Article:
Purdue students give Rhode Island boy new leg

Lucas Resch was born with a rare condition that didn't allow his left leg to develop fully.
Published: .
Updated: .

A little boy is free to run again after an amazing medical breakthrough at Purdue.

Five-year-old Lucas Resch plays hard - and works hard, too.

"Push your ankle down," his father Ned said, as Lucas got ready to check out his new prosthesis.

"I feel like it's giving us some options for Lucas. We can either move forward with a new prosthetic, instead of the one that doesn't work very well, or move forward with surgery," said his mother, Melissa.

Lucas has a rare condition called PFFD. His left leg didn't develop fully.

Doctors suggested surgery, including amputation, but Ned says, "This seems really promising. I think they're going to come up with something. They've already come up with a design concept that's going to work."

Hoping to avoid surgery, Lucas' father went online and found a story about an Indiana boy named Brice. Eyewitness News covered that story about Purdue engineers designing a special prosthetic for the same condition Lucas has.

They contacted the Purdue engineering department and that all led to Friday's events at Midwest Prosthetics in Lafayette, when Lucas slipped on and took his first steps with the model for his own new left prosthetic leg.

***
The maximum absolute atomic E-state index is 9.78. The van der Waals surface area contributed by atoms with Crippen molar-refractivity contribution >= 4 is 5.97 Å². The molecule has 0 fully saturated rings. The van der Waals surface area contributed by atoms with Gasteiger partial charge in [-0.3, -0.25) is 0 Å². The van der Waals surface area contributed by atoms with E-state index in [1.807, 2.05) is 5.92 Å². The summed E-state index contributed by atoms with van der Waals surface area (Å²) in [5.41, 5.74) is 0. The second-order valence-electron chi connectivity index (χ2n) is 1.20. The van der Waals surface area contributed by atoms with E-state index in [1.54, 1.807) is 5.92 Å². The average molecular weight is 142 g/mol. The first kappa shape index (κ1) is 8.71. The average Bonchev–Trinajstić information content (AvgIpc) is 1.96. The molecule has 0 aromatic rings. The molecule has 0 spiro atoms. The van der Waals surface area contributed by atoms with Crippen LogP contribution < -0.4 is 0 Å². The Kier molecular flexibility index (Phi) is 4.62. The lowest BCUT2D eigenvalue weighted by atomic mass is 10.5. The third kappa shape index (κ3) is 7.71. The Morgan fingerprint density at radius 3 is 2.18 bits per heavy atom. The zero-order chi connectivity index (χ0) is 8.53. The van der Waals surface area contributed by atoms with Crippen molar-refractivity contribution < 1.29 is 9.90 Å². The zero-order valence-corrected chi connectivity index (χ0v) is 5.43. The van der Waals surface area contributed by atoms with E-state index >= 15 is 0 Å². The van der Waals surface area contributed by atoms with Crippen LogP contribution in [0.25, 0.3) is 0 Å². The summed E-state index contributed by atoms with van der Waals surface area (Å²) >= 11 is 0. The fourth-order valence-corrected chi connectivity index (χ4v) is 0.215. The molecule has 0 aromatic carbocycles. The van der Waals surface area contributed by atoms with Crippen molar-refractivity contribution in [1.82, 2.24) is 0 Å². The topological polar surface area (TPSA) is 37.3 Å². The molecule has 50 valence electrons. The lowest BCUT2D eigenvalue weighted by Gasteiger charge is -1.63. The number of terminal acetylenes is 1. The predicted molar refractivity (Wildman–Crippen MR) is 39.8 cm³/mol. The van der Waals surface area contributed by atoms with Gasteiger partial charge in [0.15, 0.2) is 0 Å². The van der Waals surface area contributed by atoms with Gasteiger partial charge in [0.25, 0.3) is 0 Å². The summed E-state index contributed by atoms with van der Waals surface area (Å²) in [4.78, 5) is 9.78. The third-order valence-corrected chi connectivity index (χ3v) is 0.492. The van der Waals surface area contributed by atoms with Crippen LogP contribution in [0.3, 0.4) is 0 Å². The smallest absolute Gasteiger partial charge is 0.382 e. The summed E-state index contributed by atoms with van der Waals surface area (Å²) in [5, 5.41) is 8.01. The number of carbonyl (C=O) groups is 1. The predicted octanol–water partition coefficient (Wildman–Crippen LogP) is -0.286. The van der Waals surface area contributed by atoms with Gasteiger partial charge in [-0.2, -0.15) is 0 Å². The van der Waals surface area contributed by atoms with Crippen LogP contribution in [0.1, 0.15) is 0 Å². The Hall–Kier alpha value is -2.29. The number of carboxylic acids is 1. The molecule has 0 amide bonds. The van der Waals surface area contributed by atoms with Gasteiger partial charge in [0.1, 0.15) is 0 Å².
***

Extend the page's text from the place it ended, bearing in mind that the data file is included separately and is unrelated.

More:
The engineering students who helped were happy.

"I really knew it worked when he said he liked it better than the old one," said Theodore Kramer.

The finished leg will be lighter and more streamlined and give Lucas' good left ankle new powers.

Kramer says the device's gear box "lets the foot turn two times more than the ankle," basically turning it into a knee. It's a knee Lucas doesn't have now and without a difficult surgery.

"The hope is, he'll be able to ride his bike, keep up with his friends, have a leg that functions more like a normal leg," Melissa said.

The family returns to Rhode Island after watching Purdue's football game against Penn State on Saturday. They'll return in a few weeks for the completed prosthetic.